Leg one complete

[] [] [] Leg one complete

After 12,650 nautical miles of ocean travel and nine countries we arrived in Australia and ended leg one of the Furthur Circumnavigation. I thought this a good time to do a summary of the trip. I hope this is helpful to anyone considering such a voyage.

My first and prominent reflection is that it has been much easier than I imagined. Weather is easily predictable and we have been blessed with smooth crossings and good seas. I have not seen wind over 20 knots on any major crossing and it is often less than 10 knots. The seas have predominately been following or quartering. Two times I have altered course to easy the effect of a head sea, both for short durations. This is a small price to pay for a comfortable night and was easily corrected as the wind predictably shifted to our stern. There are countless weather information web sites but I relied on the weather gribs mostly and found them very accurate. I never go if I have doubts about the weather and always go when it is favorable, even when I wanted to stay one more day and do one more dive.

The thing that causes cruisers angst after weather is the constant dealings with foreign government officials. I have heard horror stories and had the same concerns. Again, piece of cake—that is if you do it right and remember who you are and where you are—insignificant and alone, hahaha. Preparation and flexibility and patience are the keys, I keep a constant file with everything I might need in order and I GO BY THE BOOK—THEIR BOOK. Many cruisers cut corners but I have a propensity for getting caught so I walked the line. As with all our dealings with local folks an effort to speak some of the language is essential. The first word to learn after” hello” is” I’m sorry”. The old rules for customs we use in Canada apply here; never lie, never give any more information that needed and if a question can be answered in yes or no do so and do not argue. I keep a running—ok my great crews have done this not me—log of all provisions and equipment on the boat. It is essential to show respect, be courteous and flexible. I look at each clearance as a great adventure and have enjoyed even the most trying times. If they were predictable and common they would be no fun.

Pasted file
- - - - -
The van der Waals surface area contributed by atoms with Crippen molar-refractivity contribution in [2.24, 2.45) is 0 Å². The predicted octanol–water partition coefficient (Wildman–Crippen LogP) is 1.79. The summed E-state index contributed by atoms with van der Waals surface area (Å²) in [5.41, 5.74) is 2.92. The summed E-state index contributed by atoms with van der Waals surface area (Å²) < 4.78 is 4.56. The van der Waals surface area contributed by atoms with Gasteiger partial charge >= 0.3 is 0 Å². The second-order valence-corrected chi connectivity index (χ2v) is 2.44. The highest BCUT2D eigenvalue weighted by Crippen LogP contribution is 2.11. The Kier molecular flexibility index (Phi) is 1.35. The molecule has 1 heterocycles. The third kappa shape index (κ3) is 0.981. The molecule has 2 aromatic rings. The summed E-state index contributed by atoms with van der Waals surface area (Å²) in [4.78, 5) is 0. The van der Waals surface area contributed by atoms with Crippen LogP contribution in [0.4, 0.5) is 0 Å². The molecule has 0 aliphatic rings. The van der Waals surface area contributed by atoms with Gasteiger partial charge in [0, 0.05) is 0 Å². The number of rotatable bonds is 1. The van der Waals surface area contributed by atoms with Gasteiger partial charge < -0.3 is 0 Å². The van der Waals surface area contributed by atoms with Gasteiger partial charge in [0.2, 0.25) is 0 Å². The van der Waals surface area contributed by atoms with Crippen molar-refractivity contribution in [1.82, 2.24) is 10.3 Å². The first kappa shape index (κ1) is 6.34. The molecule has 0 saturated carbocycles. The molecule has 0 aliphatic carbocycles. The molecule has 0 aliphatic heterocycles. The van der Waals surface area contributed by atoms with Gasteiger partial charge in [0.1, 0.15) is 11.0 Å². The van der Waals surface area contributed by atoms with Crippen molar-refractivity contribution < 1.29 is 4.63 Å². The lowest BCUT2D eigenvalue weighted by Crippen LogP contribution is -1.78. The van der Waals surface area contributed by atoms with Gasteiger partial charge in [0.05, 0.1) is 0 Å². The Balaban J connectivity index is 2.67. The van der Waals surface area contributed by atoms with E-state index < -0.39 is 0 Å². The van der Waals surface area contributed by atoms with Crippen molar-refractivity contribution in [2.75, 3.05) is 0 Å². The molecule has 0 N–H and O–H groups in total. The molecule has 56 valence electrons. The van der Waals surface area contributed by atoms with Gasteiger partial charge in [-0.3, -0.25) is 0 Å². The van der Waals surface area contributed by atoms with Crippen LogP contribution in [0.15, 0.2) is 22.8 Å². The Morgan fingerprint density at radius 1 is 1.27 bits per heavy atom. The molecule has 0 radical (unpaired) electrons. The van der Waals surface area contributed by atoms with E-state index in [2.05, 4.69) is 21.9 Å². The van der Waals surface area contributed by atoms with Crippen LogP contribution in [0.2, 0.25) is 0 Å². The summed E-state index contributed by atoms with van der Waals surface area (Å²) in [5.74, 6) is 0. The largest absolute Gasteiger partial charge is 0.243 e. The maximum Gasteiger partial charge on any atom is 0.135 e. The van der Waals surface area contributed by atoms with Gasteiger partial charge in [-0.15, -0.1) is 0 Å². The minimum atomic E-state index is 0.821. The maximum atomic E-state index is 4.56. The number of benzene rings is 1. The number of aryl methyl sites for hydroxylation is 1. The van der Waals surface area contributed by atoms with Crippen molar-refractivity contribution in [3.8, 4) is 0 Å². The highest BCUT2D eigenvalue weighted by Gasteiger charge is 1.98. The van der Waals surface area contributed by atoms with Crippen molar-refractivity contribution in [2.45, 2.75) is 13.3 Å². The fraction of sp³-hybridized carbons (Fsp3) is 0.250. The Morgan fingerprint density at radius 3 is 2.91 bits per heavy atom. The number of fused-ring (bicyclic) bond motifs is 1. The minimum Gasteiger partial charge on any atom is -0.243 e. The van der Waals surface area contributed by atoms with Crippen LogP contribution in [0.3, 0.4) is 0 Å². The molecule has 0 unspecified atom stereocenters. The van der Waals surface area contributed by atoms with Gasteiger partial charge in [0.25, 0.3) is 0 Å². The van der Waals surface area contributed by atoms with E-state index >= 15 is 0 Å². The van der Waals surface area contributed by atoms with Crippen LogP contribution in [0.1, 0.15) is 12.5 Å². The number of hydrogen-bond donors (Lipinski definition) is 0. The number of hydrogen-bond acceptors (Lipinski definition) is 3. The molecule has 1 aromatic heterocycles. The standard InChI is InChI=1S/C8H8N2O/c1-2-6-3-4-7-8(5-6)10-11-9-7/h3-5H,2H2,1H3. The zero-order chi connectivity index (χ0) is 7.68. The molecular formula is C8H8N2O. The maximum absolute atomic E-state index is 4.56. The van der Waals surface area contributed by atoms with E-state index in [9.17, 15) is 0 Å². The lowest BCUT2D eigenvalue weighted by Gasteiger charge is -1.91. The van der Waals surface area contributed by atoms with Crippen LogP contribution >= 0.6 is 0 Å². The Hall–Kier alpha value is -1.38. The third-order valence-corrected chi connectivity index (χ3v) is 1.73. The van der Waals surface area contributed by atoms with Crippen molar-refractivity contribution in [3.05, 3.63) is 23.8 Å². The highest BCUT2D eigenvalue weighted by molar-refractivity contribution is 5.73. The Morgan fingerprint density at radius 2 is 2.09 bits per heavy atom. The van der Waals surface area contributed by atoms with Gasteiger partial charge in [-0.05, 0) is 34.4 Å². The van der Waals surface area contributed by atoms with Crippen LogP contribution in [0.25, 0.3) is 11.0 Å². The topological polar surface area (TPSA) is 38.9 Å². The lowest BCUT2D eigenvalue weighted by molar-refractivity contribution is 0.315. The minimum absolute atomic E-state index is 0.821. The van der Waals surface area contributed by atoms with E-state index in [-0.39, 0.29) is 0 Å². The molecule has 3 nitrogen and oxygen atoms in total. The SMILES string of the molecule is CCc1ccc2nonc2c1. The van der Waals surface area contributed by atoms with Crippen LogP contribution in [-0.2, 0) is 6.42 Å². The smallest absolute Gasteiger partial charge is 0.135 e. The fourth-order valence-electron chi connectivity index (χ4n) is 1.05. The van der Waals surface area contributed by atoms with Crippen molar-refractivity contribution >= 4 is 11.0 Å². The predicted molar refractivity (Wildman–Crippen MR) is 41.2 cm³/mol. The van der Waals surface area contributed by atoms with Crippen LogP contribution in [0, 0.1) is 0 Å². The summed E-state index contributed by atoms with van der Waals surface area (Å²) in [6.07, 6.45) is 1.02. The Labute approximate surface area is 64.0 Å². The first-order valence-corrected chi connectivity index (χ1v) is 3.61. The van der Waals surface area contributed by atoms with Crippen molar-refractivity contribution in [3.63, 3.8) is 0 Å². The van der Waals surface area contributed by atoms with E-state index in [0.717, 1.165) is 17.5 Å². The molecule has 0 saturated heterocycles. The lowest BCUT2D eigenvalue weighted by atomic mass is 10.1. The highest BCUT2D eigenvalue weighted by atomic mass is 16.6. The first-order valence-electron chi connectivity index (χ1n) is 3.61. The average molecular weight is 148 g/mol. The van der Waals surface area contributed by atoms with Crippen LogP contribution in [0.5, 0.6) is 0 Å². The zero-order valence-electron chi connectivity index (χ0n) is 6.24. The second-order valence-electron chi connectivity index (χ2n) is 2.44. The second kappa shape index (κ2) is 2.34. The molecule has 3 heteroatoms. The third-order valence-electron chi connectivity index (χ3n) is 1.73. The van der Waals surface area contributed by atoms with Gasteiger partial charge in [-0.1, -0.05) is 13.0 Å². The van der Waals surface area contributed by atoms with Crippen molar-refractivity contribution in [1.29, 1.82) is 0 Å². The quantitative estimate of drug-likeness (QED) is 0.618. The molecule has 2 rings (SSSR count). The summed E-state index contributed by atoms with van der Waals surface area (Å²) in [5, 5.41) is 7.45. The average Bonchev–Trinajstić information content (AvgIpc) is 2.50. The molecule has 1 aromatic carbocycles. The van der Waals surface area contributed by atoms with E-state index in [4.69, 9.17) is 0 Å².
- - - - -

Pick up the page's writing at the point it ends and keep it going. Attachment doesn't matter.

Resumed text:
Next down the line of things to ring your hands about is provisioning. I was told over and over, do not over stock for Mexico. Admittedly I fell victim to over supplying in Mexico. This became apparent when the customs folks in Australia confiscated stuff from Mexico a year after purchase.

Everything I needed I found in mass and cheap in Mexico—except good dill pickles. So if you have a particular thing or two or brand you really cannot live without—doubtful as that may be—stock up. If not just get what you need to get there. Pricing is one stimulus for shopping in Mexico as you will not see reasonable pricing until the Cook Islands. Stock up on beer, pop, and non perishables that you will really need. A can of coke is $2.50 in Papeete and $.60 in Raratonga.

Once you have set your course into the great unknown the next real store will be in Papeete with only small markets in the Marquesas and Tuamotus. Now granted those small markets have everything you need and many people live happily on what they supply. Also if you put forth the effort to meet local folks—and if you do not want to do this, stay home—you will be inundated with gifts of food. A cornucopia of fresh fruits, veggies and fish will be laid at your feet. Mmmm I can taste that wild goat BBQ now.

This is an excellent time to clean up your eating act. The locals eat well, very well—no skinny Tahitian men to be found. They eat fresh stuff, sea food, no preservative, no fast food diets. Fruit is plentiful as are fresh veggies but you can still get a greasy cheeseburger if you look.

No trip to the South Seas is complete without getting a Tattoo! This is where it all started and each community has a guy who is famous. I used Brizzy in Nuka Hiva. Folks came from all over the world to get his work. It was always in my plans but many a cruiser came unwanting but yielded to the temptation and got tattoos who would have never considered it at home. I knew a family where the adult daughter got hers, next day Dad and Mom the next. Start thinking of one now, resistance is futile.

This is scuba diving heaven. Warm water, colors beyond your imagination, wild life as seen on TV will all await the diver. I cannot imagine doing this trip without diving. If you do not have a real reason not to dive, do it. Having a compressor is great but not a must. Dive shops are in most places and cruisers with compressors will help sometimes—I traded air for homemade bread. As good as the diving is snorkeling can be as good if not better and great exercise—go back to the good plentiful food and you will need exercise.

I prepared extensively for this trip. I have a spares for just about everything on the boat—except the things that broke. Parts can be found or shipped to all the major ports and I found good help in many places. Papeete has very capable technicians that can fix most anything and by the time you get there you will have broken a few things. Before that you are on your own so learn as much as you can about every system. Now I have covered most of the possible calamities I want to talk about the blessings. I dreamed of this trip for decades. The reality has far exceeded my wildest dreams, and I dream pretty wild. This has come to be for several reasons.